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The North Cyprus election's wide reverberations

ATHENS, Greece — It’s an election for the presidency of a country whose existence most of the world doesn’t even recognize. Yet the results of Sunday’s poll in the Turkish-controlled third of Cyprus will reverberate widely, and threaten to derail fragile efforts to reunite the divided island as well as Turkey’s bid to enter the European Union.

Diplomats for hire

BRUSSELS, Belgium — Brussels has one of the biggest concentrations of diplomats on the planet. Many nations keep three embassies here dealing with the European Union and NATO as well as the Kingdom of Belgium.  Among the historic palaces, modernist landmarks or bland office blocks hosting national delegations around the EU headquarters, is a one-room office that serves as a de facto legation for nations that don’t officially exist.                  

The view from Gobekli Tepe

Turkish ruins draw a fortunate few

SANLIURFA, Turkey — Each year, millions of tourists make the trek to see Egypt’s pyramids, and more than 800,000 crowd the monoliths of Stonehenge. By contrast, the stone circles of Gobekli Tepe — set against the backdrop of the Anatolian plateau, which unfurls in solitary elegance — are visited by a mere scattering of curious locals and the occasional wandering archaeologist.

A crime writer's guide to modern Turkey

ISTANBUL, Turkey — It begins with the image of a man placing a soft-boiled egg in his mouth. He sits without chewing, eyes lowered, until the egg is gone. “It was not until I was in my 20s that I understood. Anticipation is the brilliant goad to pleasure,” writes professor-turned-mystery-writer Jenny White in the “The Sultan's Seal.”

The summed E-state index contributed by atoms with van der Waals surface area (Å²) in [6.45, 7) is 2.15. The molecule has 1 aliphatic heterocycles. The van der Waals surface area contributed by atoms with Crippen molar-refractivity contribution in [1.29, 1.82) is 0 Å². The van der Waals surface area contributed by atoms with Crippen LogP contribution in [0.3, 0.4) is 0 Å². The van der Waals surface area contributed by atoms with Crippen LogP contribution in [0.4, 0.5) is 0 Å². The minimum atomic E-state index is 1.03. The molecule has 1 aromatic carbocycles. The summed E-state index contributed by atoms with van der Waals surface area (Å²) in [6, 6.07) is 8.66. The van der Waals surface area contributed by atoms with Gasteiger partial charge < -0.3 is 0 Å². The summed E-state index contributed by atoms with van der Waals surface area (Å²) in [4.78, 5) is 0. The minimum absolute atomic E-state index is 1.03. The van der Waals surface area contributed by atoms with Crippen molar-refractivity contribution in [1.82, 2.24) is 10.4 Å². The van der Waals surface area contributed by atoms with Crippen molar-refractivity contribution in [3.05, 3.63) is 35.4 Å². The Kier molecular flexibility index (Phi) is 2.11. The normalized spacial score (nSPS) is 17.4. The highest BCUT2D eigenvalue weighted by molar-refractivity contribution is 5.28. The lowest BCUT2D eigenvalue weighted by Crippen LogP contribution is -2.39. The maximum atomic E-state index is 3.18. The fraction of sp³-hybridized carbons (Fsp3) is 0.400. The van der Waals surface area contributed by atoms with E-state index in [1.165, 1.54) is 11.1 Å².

New face of Turkish construction?

A change for the greener in Turkey

ISTANBUL, Turkey — From the top suites in Istanbul’s newest development in Atasehir, one can see the city’s great waterways laid out, the churning waters of the Sea of Marmara devolving into the more docile Bosporus Strait. But it’s not the views that have cast a spotlight on this project, nor their attempt to transform this suburban hillside into Istanbul’s newest financial district and business center.

Making the move to Istanbul

ISTANBUL, Turkey — From the window of Stein-Gunnar Sommerset’s soon-to-be living room you can see the Bosporus sparkling in the distance ... and the cranes. With more than 400,000 people arriving each year to work or study, Istanbul is exploding. Set to be Europe's biggest city, it's fast becoming a real estate haven for expats and those looking for second homes.

Turkish photographers take on the world

ISTANBUL, Turkey — The entrance to their office is inauspicious, a dimly lit landing reminiscent of a New York tenement somehow misplaced halfway around the world. The greeting is anything but New York, however.  “Welcome!” booms a voice as the door opens and I am greeted by a flash of blinding light.

Earthquake strikes eastern Turkey

The earth, it seems, is literally shaking. I awoke this morning to news of a strong earthquake that has struck eastern Turkey, killing at least 57 people. The 6.0-magnitude quake, centered on the village of Basyurt in Elazig province, struck in the early morning, while most were still asleep in their beds. It has been followed by more than 30 aftershocks.
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